Right. Let’s get Arnold out of the way first, primarily because Netflix have beaten me to the punch and produced a three part documentary detailing his worldly influence in everything from bodybuilding to politics.

Arnold appeared in a slew of films from the mid-1970s to early 1990s in which he muscled physique became the norm from which we measure film stars. While Stay Hungry was his breakout role, Pumping Iron was his iconic moment. From Pumping Iron we can draw a direct line to box office smashes such as Conan or The Terminator.

This narrative is well known and has been promoted by Arnold himself at several turns. During the 1980s his acting success changed expectations of the kind of bodies we expected our heroes to have. This came at a time when American society, thanks in part to Pumping Iron, had become enthralled with muscles.

Now let’s move onto the lesser known but arguably more important element to this, Franco Columbu. Unlike Arnold, Franco did not break through onto the silver screen but he did help others achieve the action Star look, most notably Sylvester Stallone.

Recently I published a piece on Barbend about Stallone’s own influence on Hollywood. To do a brief recap, my argument was that while Arnold was the bodybuilder turned actor in the action film genre, Stallone was arguably the first actor turned bodybuilder.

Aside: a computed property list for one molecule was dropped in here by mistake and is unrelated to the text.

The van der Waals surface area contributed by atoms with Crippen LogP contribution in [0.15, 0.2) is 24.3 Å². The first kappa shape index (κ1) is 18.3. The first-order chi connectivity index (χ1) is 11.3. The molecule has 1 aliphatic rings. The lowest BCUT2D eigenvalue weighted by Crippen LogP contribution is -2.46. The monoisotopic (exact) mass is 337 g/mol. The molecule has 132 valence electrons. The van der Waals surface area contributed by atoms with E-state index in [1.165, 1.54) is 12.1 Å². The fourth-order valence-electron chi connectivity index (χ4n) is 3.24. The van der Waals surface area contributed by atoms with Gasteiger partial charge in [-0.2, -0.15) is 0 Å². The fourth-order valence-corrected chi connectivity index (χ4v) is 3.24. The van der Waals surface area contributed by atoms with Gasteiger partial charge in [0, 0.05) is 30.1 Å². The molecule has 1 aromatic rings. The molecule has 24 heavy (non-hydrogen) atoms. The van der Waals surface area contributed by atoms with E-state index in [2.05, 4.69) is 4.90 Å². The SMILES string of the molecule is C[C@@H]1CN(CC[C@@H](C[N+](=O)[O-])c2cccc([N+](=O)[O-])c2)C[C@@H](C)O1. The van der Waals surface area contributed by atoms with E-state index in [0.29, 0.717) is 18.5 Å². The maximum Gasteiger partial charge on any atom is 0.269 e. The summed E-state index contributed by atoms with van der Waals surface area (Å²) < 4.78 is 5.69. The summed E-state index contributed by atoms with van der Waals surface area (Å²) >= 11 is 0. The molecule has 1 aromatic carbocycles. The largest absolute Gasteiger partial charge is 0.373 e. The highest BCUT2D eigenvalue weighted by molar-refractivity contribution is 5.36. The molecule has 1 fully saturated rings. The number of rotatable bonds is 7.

For those doubting my argument look at Stallone’s physique transformation from Rocky (1976) to Rocky IV (1985). We can make a similar observation for his acclaimed Rambo films.

Stallone’s physical appearance became a major talking point in Hollywood and something that was often used to promote his films. Likewise, as famed bodybuilding journalist Peter McGough noted, Stallone’s training montages in Rocky were just as motivational for people as anything from Pumping Iron.

Stallone used a variety of trainers to get into shape, none more influential than Franco Columbu. Stallone initially went to Franco to get treated for an injury – Franco was a trained chiropractor. He soon went to him with different demands, all of which revolved around building muscle and shedding bodyfat.

Franco trained Stallone for several of the Rocky and Rambo films helping him achieve remarkable transformations along the way. Such films propelled Stallone into superstardom and, as any child of the 1980s or 1990s remembers, set off an intense rivalry between Stallone and Arnold.

Stallone and Arnold were not the only two action stars of this time but they were the biggest. Critically for us, both were muscled and, within their movies, their physique and/or strength was often incorporated into the script.